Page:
He noted that the lack of rain, ironically, will result in pretty good quality potatoes, but that won’t offset the low yields and small sizes.
Size matters to farmers because processors pay more for potatoes that weigh more than 10 ounces, said Dana Wright, executive director of the Presque Isle-based Agricultural Bargaining Council, which represents about 80 growers in negotiating contracts with processors — primarily McCain Foods, which has a large plant in Easton.
The growers also get premiums for potatoes that are free from defects, are particularly dense or are whiter than average, Wright said.
The dry weather “will affect the size profile and, of course, the size profile dictates yield,” Wright said.
He said the 10-ounce threshold will be difficult to meet for many farmers, although he doesn’t want to give up hope that they may be able to get some late-season growth if it rains in September.
Potatoes that don’t earn a premium bring low prices from processors.
Wright said the contracts with processors mean run-of-the-mill potatoes often fetch less than the going price for table potatoes — the kind that find their way to supermarket produce sections.
The current contract with the processors calls for a median price of $10.40 for 100 pounds. That’s for potatoes that are pulled from warehouses in April, the halfway point of the storage season, and meet five-year averages on a range of quality measures. The last two years, that’s been less than the price for table potatoes, he said.
Wright said that even in the best of times, potato farming is a gamble that can pay very well, but is more often than not a losing bet.
He noted that red table potatoes were hot last year, getting $30 for 100 pounds. This year, when farmers reacted by planting more red potatoes, the price is down to about $3 for 100 pounds.
Many farmers prefer to sell to processors because they have a better handle on what they’ll earn, rather than being subject to the vagaries of the market, Wright said. But this year will likely show that even with a guaranteed buyer, the business involves a little luck.
“If you get a perfect storm on that contract, you can make a lot of money,” he said. “And if you don’t get a perfect storm, you either break even or you don’t make any money.”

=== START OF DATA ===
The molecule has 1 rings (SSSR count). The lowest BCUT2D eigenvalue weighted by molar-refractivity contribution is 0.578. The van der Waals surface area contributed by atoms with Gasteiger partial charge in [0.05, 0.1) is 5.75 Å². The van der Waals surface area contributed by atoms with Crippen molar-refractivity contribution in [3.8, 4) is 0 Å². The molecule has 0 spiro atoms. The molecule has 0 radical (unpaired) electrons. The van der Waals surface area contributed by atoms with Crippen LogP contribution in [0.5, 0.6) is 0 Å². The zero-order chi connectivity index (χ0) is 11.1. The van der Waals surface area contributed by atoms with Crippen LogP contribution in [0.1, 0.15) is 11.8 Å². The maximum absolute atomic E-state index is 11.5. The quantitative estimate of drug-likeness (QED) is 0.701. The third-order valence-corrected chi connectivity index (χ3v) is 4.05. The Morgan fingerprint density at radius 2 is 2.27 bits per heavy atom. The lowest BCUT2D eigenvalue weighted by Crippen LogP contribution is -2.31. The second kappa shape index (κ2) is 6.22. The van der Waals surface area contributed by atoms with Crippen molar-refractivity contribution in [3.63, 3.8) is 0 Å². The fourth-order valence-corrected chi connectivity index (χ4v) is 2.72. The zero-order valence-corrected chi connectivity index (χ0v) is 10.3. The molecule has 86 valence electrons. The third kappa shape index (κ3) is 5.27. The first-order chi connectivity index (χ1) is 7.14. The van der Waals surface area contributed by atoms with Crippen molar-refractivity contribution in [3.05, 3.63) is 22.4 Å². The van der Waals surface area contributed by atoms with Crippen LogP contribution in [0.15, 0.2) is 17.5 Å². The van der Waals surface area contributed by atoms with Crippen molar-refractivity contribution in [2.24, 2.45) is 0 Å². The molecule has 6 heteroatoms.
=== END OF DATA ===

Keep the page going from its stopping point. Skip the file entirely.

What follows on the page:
Matt Porter said he, like many farmers, plans to “push” his Russet Burbanks and harvest them later. The potato is normally among the last varieties to be harvested anyway and the farmers hope another week or two will boost the size.
“We’re going to let our potatoes grow for a little bit and take some risks,” he said.
But it’s no sure thing. Early October rains don’t evaporate as quickly or as completely as those in July and August, so potatoes harvested after a rain are likely to be wet. And potatoes that are wet when they go into storage can rot.
A hard frost can also damage the potatoes, so delaying the harvest increases the possibility of exposing the spuds to freezes.
Johnson, the Cooperative Extension crop specialist, said delaying the harvest probably isn’t worth it.
Potatoes just don’t grow much in September, he said, and even some additional rain — and rain that’s not too much and not too close to harvest — isn’t likely to make a difference
“I do not see a rapid recovery,” Johnson said. “They’re not going to really bulk up,” and the downside risks are pretty steep.
Even an inch of rain a week would fall short of the Russet Burbank’s normal needs, he noted.
Matt Porter noted that he, like most farmers, buys crop insurance, which covers some of the shortfall if the fields fail to produce.
But, he said, that only averts a disaster and doesn’t really substitute for a solid crop.
“That’s not the answer for paying all the bills out at the end of the year,” he said.
Staff Writer Edward D. Murphy can be contacted at 791-6465 or at: